A columnist at the San Francisco Chronicle highlighted just how horrific the homelessness crisis is in California and and one Oakland encampment where over the past two weeks 75 trucks to hauled out a staggering 250 tons of trash.
Despite the obvious threat to public health and safety, the Chronicle report said that the estimated 60 to 80 people believed to live there can remain at least until January.
“And we still have 50 more tons to go,” Oakland City Councilman Noel Gallo said in the column. The encampment is in Gallo’s district and is located next to a Home Depot store.
And one official said the move is not designed to shutdown the encampment.
“It’s not a full closure, Joe DeVries, Oakland’s “point man on the homeless” said. “It’s a clean-and-clear.”
The Chronicle report said the city announced the move months ago after Home Depot expressed safety concerns for its customers:
The store even hired a private police squad care to patrol the parking lot and Gallo began leaning media tours calling the situation “out of control.”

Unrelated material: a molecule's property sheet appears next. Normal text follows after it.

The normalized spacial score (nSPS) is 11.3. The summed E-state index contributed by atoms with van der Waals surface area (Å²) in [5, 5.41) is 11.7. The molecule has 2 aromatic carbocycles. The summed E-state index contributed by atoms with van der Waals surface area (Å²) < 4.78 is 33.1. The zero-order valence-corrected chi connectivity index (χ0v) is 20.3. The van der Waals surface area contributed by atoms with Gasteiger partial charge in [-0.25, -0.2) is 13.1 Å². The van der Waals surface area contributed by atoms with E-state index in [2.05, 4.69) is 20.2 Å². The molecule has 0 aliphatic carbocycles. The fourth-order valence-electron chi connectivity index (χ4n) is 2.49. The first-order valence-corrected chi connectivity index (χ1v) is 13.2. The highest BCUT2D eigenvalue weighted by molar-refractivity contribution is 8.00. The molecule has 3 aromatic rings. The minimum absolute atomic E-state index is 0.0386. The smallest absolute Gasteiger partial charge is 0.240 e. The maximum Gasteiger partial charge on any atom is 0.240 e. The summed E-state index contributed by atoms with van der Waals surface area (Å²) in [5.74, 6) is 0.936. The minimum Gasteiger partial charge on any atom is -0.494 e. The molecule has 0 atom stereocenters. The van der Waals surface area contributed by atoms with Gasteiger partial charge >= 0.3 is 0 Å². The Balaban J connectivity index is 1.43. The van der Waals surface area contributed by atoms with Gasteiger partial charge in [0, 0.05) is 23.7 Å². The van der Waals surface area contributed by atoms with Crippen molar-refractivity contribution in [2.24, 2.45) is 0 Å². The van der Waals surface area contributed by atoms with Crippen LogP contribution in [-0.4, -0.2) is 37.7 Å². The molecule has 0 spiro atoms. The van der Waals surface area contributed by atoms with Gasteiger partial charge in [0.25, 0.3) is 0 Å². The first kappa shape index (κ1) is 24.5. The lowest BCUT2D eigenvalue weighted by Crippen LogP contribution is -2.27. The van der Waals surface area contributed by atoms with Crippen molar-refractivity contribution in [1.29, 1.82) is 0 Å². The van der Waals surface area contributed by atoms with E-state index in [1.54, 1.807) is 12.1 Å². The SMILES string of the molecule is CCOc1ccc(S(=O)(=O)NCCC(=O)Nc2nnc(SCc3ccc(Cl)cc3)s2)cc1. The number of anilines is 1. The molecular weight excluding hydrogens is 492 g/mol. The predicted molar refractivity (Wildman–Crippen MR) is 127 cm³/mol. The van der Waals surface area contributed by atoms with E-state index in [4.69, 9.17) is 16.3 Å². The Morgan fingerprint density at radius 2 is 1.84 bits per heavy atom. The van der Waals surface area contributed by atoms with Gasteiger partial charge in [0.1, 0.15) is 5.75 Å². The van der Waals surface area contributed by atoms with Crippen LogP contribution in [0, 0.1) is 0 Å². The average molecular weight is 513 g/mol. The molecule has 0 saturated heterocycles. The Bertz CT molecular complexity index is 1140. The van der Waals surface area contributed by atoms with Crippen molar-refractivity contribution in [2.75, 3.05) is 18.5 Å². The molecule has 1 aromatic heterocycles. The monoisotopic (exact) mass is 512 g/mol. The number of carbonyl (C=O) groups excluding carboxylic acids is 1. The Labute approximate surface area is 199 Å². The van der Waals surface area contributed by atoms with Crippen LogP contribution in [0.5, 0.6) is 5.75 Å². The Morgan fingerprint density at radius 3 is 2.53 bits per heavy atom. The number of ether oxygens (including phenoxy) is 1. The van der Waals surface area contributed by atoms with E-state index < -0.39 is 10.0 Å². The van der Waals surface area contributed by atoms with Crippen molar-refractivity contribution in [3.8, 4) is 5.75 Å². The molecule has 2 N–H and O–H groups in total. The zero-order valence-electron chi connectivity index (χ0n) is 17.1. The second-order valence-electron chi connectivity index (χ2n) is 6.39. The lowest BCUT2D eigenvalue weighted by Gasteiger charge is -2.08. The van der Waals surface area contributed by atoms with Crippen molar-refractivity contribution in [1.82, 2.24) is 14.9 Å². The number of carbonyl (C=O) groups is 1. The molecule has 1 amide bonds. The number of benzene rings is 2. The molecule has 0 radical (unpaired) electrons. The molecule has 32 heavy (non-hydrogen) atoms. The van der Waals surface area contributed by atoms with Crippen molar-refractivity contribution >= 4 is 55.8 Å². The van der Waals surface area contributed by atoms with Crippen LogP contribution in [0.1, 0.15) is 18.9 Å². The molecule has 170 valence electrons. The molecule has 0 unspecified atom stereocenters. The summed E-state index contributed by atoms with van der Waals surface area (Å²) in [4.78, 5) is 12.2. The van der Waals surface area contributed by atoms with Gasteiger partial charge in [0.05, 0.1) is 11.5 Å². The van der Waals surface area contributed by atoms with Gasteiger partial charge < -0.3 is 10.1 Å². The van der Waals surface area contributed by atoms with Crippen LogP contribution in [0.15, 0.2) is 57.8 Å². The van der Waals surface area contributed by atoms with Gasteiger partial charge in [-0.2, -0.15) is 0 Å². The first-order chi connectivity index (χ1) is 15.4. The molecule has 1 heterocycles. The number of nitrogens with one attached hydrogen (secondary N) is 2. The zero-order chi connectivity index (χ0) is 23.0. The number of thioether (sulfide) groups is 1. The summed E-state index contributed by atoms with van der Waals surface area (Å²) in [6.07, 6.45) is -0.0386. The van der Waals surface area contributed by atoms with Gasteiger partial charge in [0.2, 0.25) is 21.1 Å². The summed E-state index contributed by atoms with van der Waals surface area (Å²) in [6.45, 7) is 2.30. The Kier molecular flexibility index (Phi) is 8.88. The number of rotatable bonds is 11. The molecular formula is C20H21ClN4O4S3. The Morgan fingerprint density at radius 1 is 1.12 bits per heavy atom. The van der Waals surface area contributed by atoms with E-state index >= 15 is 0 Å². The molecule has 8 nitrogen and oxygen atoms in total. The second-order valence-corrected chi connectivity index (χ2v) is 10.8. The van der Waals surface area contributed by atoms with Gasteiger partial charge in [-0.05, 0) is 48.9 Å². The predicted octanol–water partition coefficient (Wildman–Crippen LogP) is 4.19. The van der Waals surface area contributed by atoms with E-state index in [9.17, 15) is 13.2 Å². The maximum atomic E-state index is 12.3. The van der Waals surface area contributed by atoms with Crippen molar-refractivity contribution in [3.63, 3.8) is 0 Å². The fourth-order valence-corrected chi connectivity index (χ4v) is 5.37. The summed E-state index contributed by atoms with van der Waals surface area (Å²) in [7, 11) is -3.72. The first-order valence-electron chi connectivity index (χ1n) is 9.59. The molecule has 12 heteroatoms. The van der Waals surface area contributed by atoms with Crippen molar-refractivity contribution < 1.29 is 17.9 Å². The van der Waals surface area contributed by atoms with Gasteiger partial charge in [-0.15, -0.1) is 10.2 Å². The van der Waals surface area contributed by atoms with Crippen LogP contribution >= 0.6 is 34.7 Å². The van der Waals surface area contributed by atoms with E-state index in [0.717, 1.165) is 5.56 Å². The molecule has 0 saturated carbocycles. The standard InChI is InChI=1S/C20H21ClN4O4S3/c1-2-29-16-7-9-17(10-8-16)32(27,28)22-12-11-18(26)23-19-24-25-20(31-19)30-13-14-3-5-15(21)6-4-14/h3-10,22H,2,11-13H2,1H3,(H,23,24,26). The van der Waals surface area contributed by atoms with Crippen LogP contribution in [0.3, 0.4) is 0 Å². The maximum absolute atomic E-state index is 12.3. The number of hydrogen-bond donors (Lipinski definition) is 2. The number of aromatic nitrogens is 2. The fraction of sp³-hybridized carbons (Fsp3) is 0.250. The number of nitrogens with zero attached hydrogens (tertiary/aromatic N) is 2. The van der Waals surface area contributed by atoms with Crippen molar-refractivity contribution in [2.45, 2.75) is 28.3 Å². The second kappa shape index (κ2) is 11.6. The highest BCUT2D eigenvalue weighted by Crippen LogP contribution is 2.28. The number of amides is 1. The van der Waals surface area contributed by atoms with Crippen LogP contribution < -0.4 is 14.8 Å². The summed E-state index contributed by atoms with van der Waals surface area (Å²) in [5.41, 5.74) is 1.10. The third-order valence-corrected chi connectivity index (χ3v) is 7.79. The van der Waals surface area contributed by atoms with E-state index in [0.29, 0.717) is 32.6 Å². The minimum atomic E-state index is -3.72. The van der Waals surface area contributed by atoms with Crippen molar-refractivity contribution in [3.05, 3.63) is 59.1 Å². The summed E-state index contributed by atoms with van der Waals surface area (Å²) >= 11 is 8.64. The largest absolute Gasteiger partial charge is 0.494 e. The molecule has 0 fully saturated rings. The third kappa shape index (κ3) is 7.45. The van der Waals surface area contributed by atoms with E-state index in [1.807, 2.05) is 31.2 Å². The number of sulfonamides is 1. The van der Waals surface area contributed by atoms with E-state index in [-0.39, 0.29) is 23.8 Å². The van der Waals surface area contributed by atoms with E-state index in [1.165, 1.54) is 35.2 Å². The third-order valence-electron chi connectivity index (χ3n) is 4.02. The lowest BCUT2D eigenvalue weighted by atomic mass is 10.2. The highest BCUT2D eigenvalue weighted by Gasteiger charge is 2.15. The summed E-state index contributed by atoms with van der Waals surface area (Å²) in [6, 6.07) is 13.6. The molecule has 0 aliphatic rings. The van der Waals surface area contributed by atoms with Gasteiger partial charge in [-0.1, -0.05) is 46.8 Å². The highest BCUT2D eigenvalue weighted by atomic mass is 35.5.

Removing homeless camps, however, is tricky – both legally and politically. Homeless advocates routinely challenge such cleanups in federal courts as civil right violators. The city has won four out of four challenges so far, but each takes time and money.
Plus, in the past, city leaders have been reluctant to appear unsympathetic to the plight of the homeless, but that has change in recent months as fires at camps have become more frequent.
Frequent may be an understatement as between January 1 and October 1, 158 confirmed fires related to homeless camps were reported in Oakland.
“The fire problem has become so acute that fire marshals have been assigned to homeless outreach teams,” the column stated.
“The risk to human life at the site due to fire danger is unacceptable,” Oakland Fire Marshal Orlando Arriola said.
“And this site is a perfect example of how impossible the situation has become for the public and the people living there,” DeVries said. “We had a utility pole get burned in one of the structure fires last month that knocked out power to the nearby traffic signals.
“Fire Marshalls did a walk-through of the site and found ‘extremely hazardous fire conditions” amid the broken-down cars, RVs, tents and make-do cabins,” the Chronicle reported.
And in an amazing plan revealed in the column the city moved people from the city-owned land to a privately owned lot so they could complete the trash collection and establish fire lanes before the homeless people are allowed to return.
DeVries compared the plan to good housekeeping.
“It’s a lot like vacuuming your living room,” DeVries said. “If you want to do it right you have to move stuff to one side while you vacuum the other side and vice versa.”
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